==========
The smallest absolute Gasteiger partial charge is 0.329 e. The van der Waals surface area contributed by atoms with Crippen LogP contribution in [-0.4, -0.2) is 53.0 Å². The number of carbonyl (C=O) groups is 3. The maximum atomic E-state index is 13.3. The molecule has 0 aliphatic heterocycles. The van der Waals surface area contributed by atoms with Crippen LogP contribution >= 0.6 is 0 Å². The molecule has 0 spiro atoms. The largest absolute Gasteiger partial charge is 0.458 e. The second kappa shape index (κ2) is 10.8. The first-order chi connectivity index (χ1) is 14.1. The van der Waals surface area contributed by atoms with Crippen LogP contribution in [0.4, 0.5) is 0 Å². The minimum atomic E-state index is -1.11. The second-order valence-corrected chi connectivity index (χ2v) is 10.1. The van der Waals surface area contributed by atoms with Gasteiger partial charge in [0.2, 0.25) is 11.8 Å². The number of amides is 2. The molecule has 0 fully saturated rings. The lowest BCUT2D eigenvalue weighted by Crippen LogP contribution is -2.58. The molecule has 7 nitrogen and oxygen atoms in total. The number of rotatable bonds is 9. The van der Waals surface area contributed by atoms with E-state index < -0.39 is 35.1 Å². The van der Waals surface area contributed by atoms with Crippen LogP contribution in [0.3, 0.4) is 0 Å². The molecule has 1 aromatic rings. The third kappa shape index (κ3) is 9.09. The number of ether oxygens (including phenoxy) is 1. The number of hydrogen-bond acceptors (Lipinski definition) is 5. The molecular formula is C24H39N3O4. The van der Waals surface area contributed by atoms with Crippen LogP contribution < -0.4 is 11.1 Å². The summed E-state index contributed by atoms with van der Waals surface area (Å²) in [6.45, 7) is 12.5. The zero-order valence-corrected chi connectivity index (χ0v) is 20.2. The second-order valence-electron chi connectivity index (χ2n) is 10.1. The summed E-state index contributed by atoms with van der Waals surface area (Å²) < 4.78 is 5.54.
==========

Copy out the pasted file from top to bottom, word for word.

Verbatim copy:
The smallest absolute Gasteiger partial charge is 0.329 e. The van der Waals surface area contributed by atoms with Crippen LogP contribution in [-0.4, -0.2) is 53.0 Å². The number of carbonyl (C=O) groups is 3. The maximum atomic E-state index is 13.3. The molecule has 0 aliphatic heterocycles. The van der Waals surface area contributed by atoms with Crippen LogP contribution >= 0.6 is 0 Å². The molecule has 0 spiro atoms. The largest absolute Gasteiger partial charge is 0.458 e. The second kappa shape index (κ2) is 10.8. The first-order chi connectivity index (χ1) is 14.1. The van der Waals surface area contributed by atoms with Crippen LogP contribution in [0.4, 0.5) is 0 Å². The minimum atomic E-state index is -1.11. The second-order valence-corrected chi connectivity index (χ2v) is 10.1. The van der Waals surface area contributed by atoms with Gasteiger partial charge in [0.2, 0.25) is 11.8 Å². The number of amides is 2. The molecule has 0 fully saturated rings. The lowest BCUT2D eigenvalue weighted by Crippen LogP contribution is -2.58. The molecule has 7 nitrogen and oxygen atoms in total. The number of rotatable bonds is 9. The van der Waals surface area contributed by atoms with E-state index < -0.39 is 35.1 Å². The van der Waals surface area contributed by atoms with Crippen LogP contribution in [0.3, 0.4) is 0 Å². The molecule has 1 aromatic rings. The third kappa shape index (κ3) is 9.09. The number of ether oxygens (including phenoxy) is 1. The number of hydrogen-bond acceptors (Lipinski definition) is 5. The molecular formula is C24H39N3O4. The van der Waals surface area contributed by atoms with Crippen LogP contribution < -0.4 is 11.1 Å². The summed E-state index contributed by atoms with van der Waals surface area (Å²) in [6.45, 7) is 12.5. The zero-order valence-corrected chi connectivity index (χ0v) is 20.2. The second-order valence-electron chi connectivity index (χ2n) is 10.1. The summed E-state index contributed by atoms with van der Waals surface area (Å²) < 4.78 is 5.54.